In these first two stages, Sayers’ focus is two-fold: (1) the building of individual linguistic skill, first in the acquisition of an inflected language and second in the ability to recognize logical flaws in the argument of others, and (2) the acquisition of information of whatever kind: as she wrote of the Poll-Parrot “What the material is, is only of secondary importance” and the Pert “Once again, the contents of the syllabus at this stage may be anything you like. The ‘subjects’ supply material; but they are all to be regarded as mere grist for the mental mill to work upon.”
In the Poetic stage, while Sayers mentions the student is “ready to embark on the study of Rhetoric,” she also states “It is difficult to map out any general syllabus for the study of Rhetoric: a certain freedom is demanded.” This stage appears to be without any real content. It doesn’t seem to offer any particular means by which the student will “keep his mind open to the inter-relations of all knowledge” other than being sure that he takes some mix of subject matter. At this point, the student has received what Sayers has to offer. He or she may now specialize or may not necessarily continue on at all in formal education.
Considering that the Poll-Parrot stage by Sayers’ own admission differs little from modern education besides the inclusion of some Latin Grammar, that the Pert stage includes a primary focus on the detection of logical flaw in others’ arguments, and the Poetic stage merely suggests a time of self-expression and sense of an understanding of the interconnectedness of knowledge, it is fair to assess Sayers’ vision as primarily a focus on language understanding and debate skills. She was concerned with the inability of people during her time to use language well, and she believed this lack of ability made them easy prey for advertising and propagandists.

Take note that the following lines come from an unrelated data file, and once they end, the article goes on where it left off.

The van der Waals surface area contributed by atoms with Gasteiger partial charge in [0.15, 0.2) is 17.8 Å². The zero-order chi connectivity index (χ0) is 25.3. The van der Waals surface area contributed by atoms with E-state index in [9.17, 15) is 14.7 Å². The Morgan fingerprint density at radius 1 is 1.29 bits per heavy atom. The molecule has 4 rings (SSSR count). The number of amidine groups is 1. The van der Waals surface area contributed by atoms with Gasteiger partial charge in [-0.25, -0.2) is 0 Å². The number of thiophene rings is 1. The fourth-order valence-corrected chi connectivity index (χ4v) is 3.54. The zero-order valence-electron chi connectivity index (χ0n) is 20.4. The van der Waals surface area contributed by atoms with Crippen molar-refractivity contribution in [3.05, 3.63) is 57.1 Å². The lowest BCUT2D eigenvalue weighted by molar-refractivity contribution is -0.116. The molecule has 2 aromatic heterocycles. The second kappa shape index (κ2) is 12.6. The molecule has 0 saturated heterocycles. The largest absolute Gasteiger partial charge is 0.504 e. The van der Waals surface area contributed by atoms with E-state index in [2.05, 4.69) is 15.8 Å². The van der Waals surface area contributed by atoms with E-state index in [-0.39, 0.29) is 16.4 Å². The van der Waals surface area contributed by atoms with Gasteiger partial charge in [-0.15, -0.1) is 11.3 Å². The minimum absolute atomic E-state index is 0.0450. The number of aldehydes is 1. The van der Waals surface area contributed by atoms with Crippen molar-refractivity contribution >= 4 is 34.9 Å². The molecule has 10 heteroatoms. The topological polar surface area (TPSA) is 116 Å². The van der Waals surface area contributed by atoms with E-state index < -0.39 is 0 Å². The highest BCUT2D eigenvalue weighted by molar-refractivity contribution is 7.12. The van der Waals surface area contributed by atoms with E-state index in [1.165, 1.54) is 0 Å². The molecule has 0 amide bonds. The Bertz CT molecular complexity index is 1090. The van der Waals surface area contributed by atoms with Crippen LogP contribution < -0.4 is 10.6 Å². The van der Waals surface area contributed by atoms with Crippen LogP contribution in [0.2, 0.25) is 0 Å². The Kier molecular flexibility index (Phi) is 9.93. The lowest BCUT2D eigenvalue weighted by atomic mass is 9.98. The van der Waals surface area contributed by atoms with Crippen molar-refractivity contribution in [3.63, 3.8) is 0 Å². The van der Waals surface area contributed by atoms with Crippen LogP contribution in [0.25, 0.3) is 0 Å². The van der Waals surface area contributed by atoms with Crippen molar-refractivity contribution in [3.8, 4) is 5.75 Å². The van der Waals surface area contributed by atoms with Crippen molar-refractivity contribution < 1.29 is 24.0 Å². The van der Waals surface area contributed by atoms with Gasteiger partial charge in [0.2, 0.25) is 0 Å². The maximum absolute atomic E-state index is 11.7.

In the actual Trivium the goal is not to learn linguistic skill primarily for the purpose of self-expression and argument, but in contrast, Grammar, the art of speaking rightly, is the study of symbolic language as the means by which we engage the various parts of God’s Creation, Logic is the mental system of necessary relationships founded upon the necessary order of Creation, and Rhetoric is the art of right expression of truth gained from the study of the above. There is a development of the student’s linguistic ability, but the primary focus is the reception of God’s message sent to us in Creation, which in turn, prepares us to rightly receive the subsequent stages of that message both in philosophy and theology.2
Students who follow Sayers’ lead in the Quadrivium lose the great benefit that they may receive from studying Boethius’ De Institutione Arithmetica and De Institutione Musica, Euclid’s Elementa, and Ptolemy’s Amalgest. The actual Quadrivium studies quantity as the first accident following substance. The four quadrivial arts grow in a step-by-step necessary course that opens up to students an understanding of order present in the natural world that encompasses even the order of the stars. This study provides the natural precursor for what is then fulfilled by the Church’s liturgical year, and consequently, demonstrates the supernatural fulfillment of the order of time present to humans in their daily lives in the natural world.
Dorothy L. Sayers was a talented woman who did produce entertaining novels and did compose works to defend Christianity, but it is also fair to recognize that she lived a life in many ways out of balance with the teachings of the Faith, and her academic work was used as an excuse to avoid right living as a human being. This is not to present an ad hominem attack against her, but rather to illustrate that her vision of education in some important ways mirrors her overall view of life: the academic work itself is what is important, apart from the actual lived human life of the individual. Even Sayers herself, later in life, recognized the shortcoming of her own approach: “It may be that our particular type of intellectual has had its day…I think it is very likely that the time has come that we ought to be superseded.”3 The Catholic children of today deserve a liberal arts education that draws them towards their Creator, so that they may learn to live a life in right harmony with His Creation.